Kroger’s multi-tier brands are positioned against hard discounters, such as Aldi and dollar stores, while the specialty, organic, and upmarket brands are positioned against high-priced specialty retailers such as Whole Foods, The Fresh Market, and Sprouts, all of which are experiencing varying degrees of difficulty at the moment. To a great degree, those difficulties owe to Kroger’s low-priced specialty brands. Moreover, Kroger’s depth of store banners gives it the nimble ability to roll out private brands as needed.
What does Kroger’s success mean for other retailers? Strangely enough, the biggest challenge Kroger faces may be success itself. As countless large-scale companies have discovered, past performance is no guarantee of future success. Some of the biggest names in retailing such as Walmart, Target, Macy’s, Sears, Nordstrom, and others too numerous to cite, have experienced headwinds, or worse. It’s more than a historical curiosity to note that A&P, founded in 1859, was liquidated in recent months. At one time, A&P was a nationwide retailer that had higher sales than those of General Motors, and that was when GM was the biggest industrial company on earth.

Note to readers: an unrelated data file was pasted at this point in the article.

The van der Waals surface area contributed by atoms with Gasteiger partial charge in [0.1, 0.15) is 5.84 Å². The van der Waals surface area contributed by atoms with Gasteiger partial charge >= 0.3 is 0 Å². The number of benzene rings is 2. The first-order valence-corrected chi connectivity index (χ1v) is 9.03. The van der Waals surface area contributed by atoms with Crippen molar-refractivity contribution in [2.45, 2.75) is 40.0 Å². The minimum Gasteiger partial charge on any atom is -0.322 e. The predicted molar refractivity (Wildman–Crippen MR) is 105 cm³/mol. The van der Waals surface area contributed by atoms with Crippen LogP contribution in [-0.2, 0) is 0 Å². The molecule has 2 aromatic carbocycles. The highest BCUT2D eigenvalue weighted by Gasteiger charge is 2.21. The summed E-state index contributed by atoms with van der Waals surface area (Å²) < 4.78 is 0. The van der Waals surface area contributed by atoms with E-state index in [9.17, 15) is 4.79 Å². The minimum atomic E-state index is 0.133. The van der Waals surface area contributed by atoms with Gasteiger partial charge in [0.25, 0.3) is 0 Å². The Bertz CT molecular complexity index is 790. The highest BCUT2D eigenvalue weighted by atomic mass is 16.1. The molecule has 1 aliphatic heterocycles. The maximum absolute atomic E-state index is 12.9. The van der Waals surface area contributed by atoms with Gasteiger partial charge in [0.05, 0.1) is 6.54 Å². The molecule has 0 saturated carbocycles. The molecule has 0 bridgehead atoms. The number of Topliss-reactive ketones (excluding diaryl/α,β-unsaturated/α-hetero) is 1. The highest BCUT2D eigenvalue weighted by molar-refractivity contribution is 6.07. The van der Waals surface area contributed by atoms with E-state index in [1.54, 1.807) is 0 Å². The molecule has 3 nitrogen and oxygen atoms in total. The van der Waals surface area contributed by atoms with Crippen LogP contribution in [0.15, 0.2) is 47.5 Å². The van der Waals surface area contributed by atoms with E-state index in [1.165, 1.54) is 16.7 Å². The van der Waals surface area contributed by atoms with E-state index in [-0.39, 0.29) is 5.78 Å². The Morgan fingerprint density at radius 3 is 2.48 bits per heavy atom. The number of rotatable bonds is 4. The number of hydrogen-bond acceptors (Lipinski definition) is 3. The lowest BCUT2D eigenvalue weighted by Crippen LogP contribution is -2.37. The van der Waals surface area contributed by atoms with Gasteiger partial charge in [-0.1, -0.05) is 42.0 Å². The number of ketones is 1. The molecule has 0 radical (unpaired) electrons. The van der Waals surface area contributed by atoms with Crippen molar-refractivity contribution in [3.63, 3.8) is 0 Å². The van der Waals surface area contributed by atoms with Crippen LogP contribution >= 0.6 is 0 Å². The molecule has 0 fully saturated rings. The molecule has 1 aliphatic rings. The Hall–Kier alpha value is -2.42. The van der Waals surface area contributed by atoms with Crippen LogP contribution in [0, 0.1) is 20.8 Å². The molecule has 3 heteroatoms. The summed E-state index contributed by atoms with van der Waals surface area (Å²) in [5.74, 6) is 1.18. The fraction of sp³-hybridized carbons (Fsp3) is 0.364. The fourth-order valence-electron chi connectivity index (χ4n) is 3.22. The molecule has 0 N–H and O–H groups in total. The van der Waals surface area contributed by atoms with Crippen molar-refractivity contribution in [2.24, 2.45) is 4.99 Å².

Kroger management recognizes the hazard: “We don’t take Kroger’s success for granted—not for a second,” Rodney McMullen, chairman and CEO, told shareholders in a recent letter. He said Kroger’s goals are continued cost removal with proceeds going into lower price points, better customer service, fresher perishables, and corporate expansion.
Apart from avoiding the hazards of success, other retailers can take some lessons from what Kroger has accomplished.
- Kroger has grown by a slow and steady program of acquisitions, generally of chains that were successful in their own right and would fit well into Kroger’s structure.
- Kroger has sought efficiencies of operations, particularly when it comes to buying and distributing product.
- Kroger has used the proceeds of efficiencies to lower price points and build a strong multi-tier private band program. That program is key to Kroger’s competitive abilities. It also has increased in-store service. Kroger intends to further pursue these two strategies.
- Perhaps most instructive of all is that despite the fact that Kroger is a very old company, it has used constant improvement to remain a vibrant force in the marketplace.
Kroger is no A&P.